Elvis hasn't had a hit in five years, since "Veronica" — a bright, peppy number about Alzheimer's disease that he co-wrote with Paul McCartney — sneaked into the Top 20. He departed from pop entirely with The Juliet Letters, a 1993 collaboration with a classical string quartet. This despite the commercial failure of 1991's Mighty Like A Rose, which some critics deemed too "rococo" and "experimental."

The label was hoping that Brutal Youth's built-in nostalgia angle — Elvis back with the Attractions after eight years! — and its relative simplicity would help lure disaffected fans. But MTV spurned the album, and so have most radio programmers. Even two appearances on the Letterman show didn't kick-start sales. Now "we're hoping Tony Bennett's [Unplugged] album sells a million — it would help Elvis," says the publicist.

This is palpably ironic: the old American crooner giving a leg up to the British avatar of "alternative" music who can't otherwise move product in the '90s. But Costello never saw himself as a punk or new waver or anything else. He's been covering standards by Cole Porter and Hank Williams since the early 1980s.

"We're singers," he says of himself and Bennett. He's been a fan since age 10, when his mother took him to see Bennett in 1964 in London.

Suddenly a tall woman wearing sunglasses shoots into the ready room, interrupting Costello's huddle with the publicist and journalist. It's Cait O'Riordan, his wife of eight years. The former bassist for the Pogues, an Irish pub-punk band, she effectively gave up her performing career when she married Elvis.

She doesn't wish to shake hands. Her look says you'd be bloody well smart to back off ...

Later, while Elvis is in the middle of telling jokes, she reminds him pointedly, "You're on in 10 minutes." He spins around with a grin and dashes off, theatrically practicing vocal scales.

What I do is a matter of life and death to me. And I'll keep doing it until somebody stops me forcibly.
— Elvis Costello on his first U.S. tour, 1978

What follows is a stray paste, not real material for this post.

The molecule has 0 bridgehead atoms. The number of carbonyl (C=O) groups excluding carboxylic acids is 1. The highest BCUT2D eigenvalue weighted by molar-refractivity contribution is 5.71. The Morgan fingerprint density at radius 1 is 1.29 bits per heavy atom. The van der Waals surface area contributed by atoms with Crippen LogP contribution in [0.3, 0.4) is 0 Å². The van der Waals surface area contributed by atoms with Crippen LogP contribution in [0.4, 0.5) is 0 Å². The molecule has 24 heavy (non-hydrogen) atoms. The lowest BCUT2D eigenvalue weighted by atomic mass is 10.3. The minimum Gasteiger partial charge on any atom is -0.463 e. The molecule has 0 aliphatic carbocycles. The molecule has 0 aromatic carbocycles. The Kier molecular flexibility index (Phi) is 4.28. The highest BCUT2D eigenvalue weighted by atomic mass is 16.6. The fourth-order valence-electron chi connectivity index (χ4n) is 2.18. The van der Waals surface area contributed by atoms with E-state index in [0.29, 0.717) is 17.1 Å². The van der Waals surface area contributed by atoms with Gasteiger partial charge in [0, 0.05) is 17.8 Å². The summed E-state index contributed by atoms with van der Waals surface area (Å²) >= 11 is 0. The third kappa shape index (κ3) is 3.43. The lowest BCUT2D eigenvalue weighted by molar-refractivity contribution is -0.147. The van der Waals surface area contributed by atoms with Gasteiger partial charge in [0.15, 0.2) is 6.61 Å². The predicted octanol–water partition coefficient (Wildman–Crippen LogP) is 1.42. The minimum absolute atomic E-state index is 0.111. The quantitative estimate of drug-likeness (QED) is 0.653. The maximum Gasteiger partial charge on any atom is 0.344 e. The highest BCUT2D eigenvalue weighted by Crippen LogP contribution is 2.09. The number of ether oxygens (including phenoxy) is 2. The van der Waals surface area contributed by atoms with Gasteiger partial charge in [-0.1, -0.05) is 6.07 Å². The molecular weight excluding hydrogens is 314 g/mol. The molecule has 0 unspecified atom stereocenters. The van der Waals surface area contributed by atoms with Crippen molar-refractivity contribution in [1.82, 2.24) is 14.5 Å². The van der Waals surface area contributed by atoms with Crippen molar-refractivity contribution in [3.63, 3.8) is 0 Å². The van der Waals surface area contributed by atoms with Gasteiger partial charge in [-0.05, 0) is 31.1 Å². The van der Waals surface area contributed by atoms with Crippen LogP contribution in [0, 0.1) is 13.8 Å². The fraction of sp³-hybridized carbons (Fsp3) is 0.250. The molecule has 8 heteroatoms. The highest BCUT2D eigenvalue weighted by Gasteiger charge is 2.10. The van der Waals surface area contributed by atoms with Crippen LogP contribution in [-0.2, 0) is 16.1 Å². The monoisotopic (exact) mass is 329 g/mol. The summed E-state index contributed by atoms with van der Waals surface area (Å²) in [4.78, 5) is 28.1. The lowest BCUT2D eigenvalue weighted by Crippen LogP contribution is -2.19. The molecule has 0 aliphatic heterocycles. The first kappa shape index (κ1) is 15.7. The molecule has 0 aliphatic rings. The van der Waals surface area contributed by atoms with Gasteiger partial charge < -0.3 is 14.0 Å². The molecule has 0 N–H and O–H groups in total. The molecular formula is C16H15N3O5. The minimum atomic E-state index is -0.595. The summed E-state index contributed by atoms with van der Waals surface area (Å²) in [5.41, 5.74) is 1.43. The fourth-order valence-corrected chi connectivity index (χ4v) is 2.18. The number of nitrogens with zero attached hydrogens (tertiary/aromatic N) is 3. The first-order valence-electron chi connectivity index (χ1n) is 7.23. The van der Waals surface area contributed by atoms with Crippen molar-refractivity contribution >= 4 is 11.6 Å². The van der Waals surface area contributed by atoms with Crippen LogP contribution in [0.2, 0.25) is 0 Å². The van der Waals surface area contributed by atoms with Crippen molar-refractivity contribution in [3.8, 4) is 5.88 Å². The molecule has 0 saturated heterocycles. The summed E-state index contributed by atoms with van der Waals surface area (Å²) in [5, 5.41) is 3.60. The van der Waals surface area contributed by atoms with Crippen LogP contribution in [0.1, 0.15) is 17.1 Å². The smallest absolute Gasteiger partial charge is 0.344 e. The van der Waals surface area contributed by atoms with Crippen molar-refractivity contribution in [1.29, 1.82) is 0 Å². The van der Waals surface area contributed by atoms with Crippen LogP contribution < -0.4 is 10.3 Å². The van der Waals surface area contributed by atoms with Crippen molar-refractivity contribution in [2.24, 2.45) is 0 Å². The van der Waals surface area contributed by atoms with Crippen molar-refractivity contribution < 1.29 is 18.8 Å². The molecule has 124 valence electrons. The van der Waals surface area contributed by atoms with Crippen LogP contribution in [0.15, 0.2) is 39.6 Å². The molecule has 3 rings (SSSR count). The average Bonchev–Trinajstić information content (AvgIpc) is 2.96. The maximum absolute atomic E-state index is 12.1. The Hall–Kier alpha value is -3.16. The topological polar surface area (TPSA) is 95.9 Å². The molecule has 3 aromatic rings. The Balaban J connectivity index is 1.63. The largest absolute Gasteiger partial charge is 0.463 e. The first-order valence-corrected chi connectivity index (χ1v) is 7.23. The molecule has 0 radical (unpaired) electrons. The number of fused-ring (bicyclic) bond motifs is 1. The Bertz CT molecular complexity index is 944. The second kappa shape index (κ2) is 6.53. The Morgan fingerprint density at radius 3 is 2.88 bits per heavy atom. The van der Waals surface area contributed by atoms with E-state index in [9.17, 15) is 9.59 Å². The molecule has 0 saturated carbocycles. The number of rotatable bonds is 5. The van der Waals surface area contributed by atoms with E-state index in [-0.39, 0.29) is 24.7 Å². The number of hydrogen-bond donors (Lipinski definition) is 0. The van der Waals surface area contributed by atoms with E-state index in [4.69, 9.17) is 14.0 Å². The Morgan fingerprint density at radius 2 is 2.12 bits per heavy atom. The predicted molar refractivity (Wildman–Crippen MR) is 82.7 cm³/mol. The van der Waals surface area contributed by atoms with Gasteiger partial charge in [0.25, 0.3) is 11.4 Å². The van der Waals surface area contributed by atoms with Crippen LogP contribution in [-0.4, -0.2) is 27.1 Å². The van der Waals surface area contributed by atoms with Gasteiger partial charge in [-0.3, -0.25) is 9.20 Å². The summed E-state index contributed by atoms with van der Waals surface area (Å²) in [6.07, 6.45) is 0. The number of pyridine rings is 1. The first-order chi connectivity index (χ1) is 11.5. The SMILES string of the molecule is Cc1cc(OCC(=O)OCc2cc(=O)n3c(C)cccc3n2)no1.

There are some musicians you have to take on their own terms. Bob Dylan. John Lennon. Neil Young. Prince. Miles Davis. They have their egos and self-indulgent flaws, but they are so brilliant that the corporate suits rarely balk at their artistic demands and the true fans buy whatever's offered.

For millions in the post-hippie late '70s, Costello's first album, My Aim Is True, represented an awesome fork in the road. You listened to this nerdy, snarling ex-computer operator (real name: Declan MacManus) and said so what, or you immediately put aside your Jackson Browne and Fleetwood Mac records and followed the new king. There was no turning back.

Many critics rank Costello at the very top of pop's singer-songwriter pantheon: "Still Britain's best lyricist by a country mile ... the supreme thinking man's rock star," declared London's New Musical Express upon the release of Brutal Youth. Even American critic Greil Marcus, who detected a "careerist panic" in the new album, had to concede its magnetic appeal: "I kept playing Brutal Youth, precisely because it was the most unpleasant thing I had in the house."

Elvis makes pain delectable. He serves his lush poetic feasts with shards of loathing and despair. "So tonight I'm drinking to your health / because I just can't stand myself," goes the new single "13 Steps Lead Down," which pairs S&M imagery and 12-step allusions.